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The Immigration Restriction League, was founded in 1894 by people who opposed the influx of "undesirable immigrants" that were coming from southern and eastern Europe. They felt that these immigrants were threatening what they saw as the American way of life and the high wage scale. They worried about immigrants bringing in poverty and organized crime at a time of high unemployment.
The League was founded in Boston and had branches in New York, Chicago and San Francisco. It attracted prominent scholars and philanthropists. An umbrella group, the National Association of Immigration Restriction Leagues was created in 1896 and one of the founders of the original League, Prescott F. Hall, served as its General Secretary from 1896 to 1921.
The League used books, pamphlets, meetings, and numerous newspaper and journal articles to disseminate information and sound the alarm about the dangers of the immigrant flood tide. The League also had political allies that used their power in Congress to gain support for the League’s intentions.
On April 8, 1918 the League introduced a bill into the Congress to increase the restriction of immigration by means of numerical limitation. The goal of this bill, called "An Act to regulate the immigration of aliens to, and the residence in, the United States," was to reduce as much as possible the number of immigrants from Southern and Eastern Europe while increasing the number of immigrants from Northern and Western Europe who the League thought were people with kindred values.
The bill provided for these reductions:
|Actually admitted||Admissible under bill|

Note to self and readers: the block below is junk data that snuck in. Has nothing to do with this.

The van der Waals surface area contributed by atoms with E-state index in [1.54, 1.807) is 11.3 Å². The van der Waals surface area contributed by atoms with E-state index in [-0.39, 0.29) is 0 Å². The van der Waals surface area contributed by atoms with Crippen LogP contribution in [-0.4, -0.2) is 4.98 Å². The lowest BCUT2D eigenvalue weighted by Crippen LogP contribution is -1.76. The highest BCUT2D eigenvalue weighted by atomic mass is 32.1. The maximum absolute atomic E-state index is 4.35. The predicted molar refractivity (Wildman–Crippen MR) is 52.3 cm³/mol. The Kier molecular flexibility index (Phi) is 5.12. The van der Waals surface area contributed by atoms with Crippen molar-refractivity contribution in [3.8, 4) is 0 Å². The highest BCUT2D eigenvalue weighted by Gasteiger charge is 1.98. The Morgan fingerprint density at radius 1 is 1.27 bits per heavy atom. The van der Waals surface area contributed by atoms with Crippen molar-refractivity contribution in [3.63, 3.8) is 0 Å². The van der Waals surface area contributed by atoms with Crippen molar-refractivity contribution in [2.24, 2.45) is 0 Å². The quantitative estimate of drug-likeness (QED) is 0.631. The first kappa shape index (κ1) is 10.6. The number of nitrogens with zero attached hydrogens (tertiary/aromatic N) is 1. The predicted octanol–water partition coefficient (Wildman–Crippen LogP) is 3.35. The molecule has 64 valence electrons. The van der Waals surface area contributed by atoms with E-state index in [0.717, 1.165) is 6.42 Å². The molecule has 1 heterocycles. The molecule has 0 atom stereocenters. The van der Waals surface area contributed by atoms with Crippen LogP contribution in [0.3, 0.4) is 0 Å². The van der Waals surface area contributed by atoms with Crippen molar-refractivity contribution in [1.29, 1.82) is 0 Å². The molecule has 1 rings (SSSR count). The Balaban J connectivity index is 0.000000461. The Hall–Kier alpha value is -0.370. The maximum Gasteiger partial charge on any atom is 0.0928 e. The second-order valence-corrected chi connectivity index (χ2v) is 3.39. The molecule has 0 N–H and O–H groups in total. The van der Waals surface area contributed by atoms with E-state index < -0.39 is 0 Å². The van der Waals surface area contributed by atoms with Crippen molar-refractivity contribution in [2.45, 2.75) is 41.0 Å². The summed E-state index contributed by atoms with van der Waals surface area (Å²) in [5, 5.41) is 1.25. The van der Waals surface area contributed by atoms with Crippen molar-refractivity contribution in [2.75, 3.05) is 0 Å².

|Northern and Western Europe||189,177||1,090,500|
|Southern and Eastern Europe||945,288||279,288|
The bill asked for an increase of the duty paid by alien passengers to enter the United States from two to five dollars. It excluded the citizens of the United States, Canada, Mexico and Cuba. The League demanded an increase in duty in order to properly support and maintain the inspection and deportation of immigrants. Among other things, the funds obtained from the increase in duty would be used for:
With this bill, the League also hoped to diminish the immigration of people from the poorer countries, who were considered less beneficial for the United States.
The National Conference on Immigration, held in New York, proposed to add imbeciles, feeble-minded persons, and epileptics to the excluded classes. Persons of poor physique were more susceptible to diseases because of the unsanitary places where they lived. The Bill also demanded an extension of fines to steamship companies for bringing imbeciles, feeble-minded persons, insane persons or epileptics into the U.S.
Previously, transportation companies were only asked to exercise care not to transport illegal immigrants into the United States when returning home from Europe. This bill ordered transportation companies to prevent the landing of "undesirable aliens".
It was a law that would allow deportation of immigrants who entered the United States in violation of law and those becoming public charges from causes arising prior to their landing. Furthermore, it stated that the company that provided the transportation of such individuals would pay half the cost of their removal to the port of deportation.
The IRL made common cause with blue collar workers in labor unions in advocating a literacy requirement as a means to limit poorly-educated immigrants who would lower the wage scale. Potential immigrants had to be able to read their own language. Congress passed the literacy bill for the first time in 1896, which set the ability to read at least 40 words in any language as a requirement for admission to the United States. President Grover Cleveland vetoed that bill in 1897.
President William Taft also vetoed a literacy test in 1913. Again in 1916, President Woodrow Wilson vetoed such a bill. But in 1917 Congress overrode Wilson’s veto and instituted the first literacy requirement for naturalization as part of the Immigration Act of 1917. The law stated that immigrants over 16 years of age should read 30 to 80 words in ordinary use in any language. After World War I, the number of immigrants, including those from Eastern and Southern Europe, remained high despite the literacy test.
The influence of the Immigration Restriction League declined, but it remained active for twenty years. After the death of Prescott Farnsworth Hall, the League disbanded.